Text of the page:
The community feels that staying true to human rights principles is the best way to ensure their sustainable progress.
Natia’s community took part in the Tostan program from 2007-2010. Through nonformal education techniques like storytelling, song and debate, 38 participants acquired knowledge of human rights, hygiene and health, democracy, problem-solving and other key themes. Each participant adopted a community member to share their knowledge with, and the whole village shared their new information with surrounding communities.
Village Chief Daby Diallo described some of the changes the village has seen since first starting the CEP in 2007. “People weren’t well informed before,” he explains. “Now, not only are people more aware, but there is a lot more dialogue in the village.”
A shift in consciousness is far from the only transformation that has taken place in the village. According to Diallo, the local environment has improved drastically. “Our village is a lot cleaner than it used to be thanks to the village clean-ups we have started to organize. We also now have a well and we have established a community garden with the community grant we received from Tostan after having completed the program.” The garden allows community members to sell products to other villages and enables them to save some of the earnings in a community microcredit fund for further initiatives.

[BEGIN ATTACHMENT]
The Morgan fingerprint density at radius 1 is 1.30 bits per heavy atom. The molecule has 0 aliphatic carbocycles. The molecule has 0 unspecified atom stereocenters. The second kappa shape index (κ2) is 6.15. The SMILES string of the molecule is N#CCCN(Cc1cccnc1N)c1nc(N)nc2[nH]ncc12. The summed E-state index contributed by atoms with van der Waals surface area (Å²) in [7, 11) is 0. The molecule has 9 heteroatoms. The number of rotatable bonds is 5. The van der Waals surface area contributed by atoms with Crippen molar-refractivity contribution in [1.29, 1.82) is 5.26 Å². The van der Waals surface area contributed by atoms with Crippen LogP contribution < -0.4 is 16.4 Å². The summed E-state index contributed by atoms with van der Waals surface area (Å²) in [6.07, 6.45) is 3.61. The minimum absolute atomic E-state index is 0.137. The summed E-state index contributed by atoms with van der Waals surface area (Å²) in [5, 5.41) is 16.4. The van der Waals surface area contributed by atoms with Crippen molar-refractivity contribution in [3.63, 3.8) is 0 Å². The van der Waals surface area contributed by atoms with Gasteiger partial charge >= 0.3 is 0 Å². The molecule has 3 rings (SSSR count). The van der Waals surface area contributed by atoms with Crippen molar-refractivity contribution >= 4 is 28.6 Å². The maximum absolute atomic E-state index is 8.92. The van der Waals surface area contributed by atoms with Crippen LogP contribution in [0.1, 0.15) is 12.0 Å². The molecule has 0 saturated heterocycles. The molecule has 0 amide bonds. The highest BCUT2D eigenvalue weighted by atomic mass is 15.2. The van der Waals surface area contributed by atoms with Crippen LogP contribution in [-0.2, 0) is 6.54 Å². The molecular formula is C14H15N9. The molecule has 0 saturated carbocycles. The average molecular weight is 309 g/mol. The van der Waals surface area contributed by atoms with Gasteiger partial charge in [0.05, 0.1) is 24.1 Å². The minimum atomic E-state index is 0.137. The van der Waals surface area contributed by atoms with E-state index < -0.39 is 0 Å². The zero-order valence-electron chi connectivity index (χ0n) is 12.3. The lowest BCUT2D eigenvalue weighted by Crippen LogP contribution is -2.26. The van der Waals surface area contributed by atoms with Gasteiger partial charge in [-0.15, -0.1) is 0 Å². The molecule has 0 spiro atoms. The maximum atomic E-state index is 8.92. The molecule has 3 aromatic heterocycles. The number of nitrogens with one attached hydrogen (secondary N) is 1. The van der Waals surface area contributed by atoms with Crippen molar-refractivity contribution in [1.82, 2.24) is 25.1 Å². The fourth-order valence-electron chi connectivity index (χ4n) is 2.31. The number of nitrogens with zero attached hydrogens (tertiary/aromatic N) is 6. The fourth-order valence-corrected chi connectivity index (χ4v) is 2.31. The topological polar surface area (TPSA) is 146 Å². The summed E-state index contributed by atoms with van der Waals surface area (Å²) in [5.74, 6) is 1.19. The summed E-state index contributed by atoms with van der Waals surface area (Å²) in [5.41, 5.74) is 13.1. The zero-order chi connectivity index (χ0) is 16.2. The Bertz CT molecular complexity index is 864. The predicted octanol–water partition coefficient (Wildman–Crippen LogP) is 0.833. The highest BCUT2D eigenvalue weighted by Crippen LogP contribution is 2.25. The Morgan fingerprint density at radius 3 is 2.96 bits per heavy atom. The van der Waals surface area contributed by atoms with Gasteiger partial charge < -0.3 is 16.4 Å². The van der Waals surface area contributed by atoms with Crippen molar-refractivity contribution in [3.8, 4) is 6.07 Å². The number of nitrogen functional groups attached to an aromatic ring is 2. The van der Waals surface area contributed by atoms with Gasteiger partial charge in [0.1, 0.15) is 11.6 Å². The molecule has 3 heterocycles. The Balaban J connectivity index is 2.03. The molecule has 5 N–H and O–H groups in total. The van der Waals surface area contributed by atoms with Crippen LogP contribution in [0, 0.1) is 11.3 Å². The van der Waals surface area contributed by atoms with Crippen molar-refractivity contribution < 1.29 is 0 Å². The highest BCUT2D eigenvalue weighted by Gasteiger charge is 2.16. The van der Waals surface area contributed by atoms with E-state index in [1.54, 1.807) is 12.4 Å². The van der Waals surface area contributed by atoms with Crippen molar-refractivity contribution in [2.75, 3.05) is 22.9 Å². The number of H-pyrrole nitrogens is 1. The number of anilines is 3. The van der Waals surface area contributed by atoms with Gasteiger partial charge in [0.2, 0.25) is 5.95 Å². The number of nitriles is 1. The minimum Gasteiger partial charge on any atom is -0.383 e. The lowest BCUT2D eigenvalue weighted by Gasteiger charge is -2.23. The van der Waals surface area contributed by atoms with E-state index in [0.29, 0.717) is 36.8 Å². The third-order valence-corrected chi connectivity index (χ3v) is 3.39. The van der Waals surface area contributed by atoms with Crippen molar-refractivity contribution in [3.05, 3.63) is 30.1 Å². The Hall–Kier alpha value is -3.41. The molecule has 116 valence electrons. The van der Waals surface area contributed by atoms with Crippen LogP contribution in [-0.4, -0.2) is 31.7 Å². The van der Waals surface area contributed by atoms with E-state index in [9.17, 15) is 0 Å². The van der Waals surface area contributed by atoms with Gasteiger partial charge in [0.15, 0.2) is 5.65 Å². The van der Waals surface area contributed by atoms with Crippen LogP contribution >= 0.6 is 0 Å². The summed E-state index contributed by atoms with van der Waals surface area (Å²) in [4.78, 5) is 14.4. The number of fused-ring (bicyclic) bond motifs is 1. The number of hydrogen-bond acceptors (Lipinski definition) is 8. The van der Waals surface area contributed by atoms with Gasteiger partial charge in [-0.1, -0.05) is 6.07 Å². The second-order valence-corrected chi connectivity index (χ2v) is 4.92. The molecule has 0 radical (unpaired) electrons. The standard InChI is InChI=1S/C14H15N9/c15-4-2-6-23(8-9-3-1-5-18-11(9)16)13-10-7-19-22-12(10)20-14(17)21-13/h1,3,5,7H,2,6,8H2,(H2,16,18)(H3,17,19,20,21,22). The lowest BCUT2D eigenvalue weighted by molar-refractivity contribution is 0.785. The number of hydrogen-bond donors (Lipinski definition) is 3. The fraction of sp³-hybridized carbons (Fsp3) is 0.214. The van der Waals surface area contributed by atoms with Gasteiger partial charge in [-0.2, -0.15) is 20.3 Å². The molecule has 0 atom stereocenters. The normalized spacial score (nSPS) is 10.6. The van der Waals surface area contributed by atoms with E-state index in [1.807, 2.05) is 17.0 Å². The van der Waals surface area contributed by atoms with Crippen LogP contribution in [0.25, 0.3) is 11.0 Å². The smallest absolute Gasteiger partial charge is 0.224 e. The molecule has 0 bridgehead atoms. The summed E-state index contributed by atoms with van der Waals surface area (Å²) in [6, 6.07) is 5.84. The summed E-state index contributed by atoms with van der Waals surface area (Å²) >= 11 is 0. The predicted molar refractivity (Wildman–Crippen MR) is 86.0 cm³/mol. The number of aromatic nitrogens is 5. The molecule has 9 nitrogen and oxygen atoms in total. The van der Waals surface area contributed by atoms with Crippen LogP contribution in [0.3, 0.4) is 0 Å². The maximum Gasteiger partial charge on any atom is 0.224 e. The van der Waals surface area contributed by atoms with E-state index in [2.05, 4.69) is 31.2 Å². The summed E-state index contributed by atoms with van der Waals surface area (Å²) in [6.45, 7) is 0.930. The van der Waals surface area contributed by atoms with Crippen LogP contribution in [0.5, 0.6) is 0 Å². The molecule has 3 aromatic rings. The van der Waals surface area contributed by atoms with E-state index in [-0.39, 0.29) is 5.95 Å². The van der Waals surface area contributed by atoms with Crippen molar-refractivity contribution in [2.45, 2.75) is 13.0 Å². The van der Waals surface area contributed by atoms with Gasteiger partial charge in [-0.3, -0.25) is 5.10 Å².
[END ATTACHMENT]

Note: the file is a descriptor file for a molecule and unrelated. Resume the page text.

Natia’s CMC, established in the initial phase of the CEP to lead development efforts in the village, remains active today, years after the program has ended. Consisting of 17 democratically-selected community members and currently led by Bolle Camara, the CMC meets on a monthly basis to make future plans for the village, discuss income-generating activities, and decide how to invest the earnings from initiatives such as the community garden. Their upcoming plans include the expansion of their community garden and the development of a local medical center.
When providing advice to others on how to ensure that the CMC stays active and the village dynamic, following the end of the program, Diallo stresses the importance of staying true to human rights principles. In order to maintain its relevance to the village, the CMC organizes revision workshops on a regular basis. “This is a great way to make sure that participants don’t forget what they have learned”, the chief concludes.
“We continue to organize revisions of each CEP session. We have a copy of the pictures that were used during class and we use these to continue our own discussions”
Daby Diallo, Village Chief in Natia, Senegal.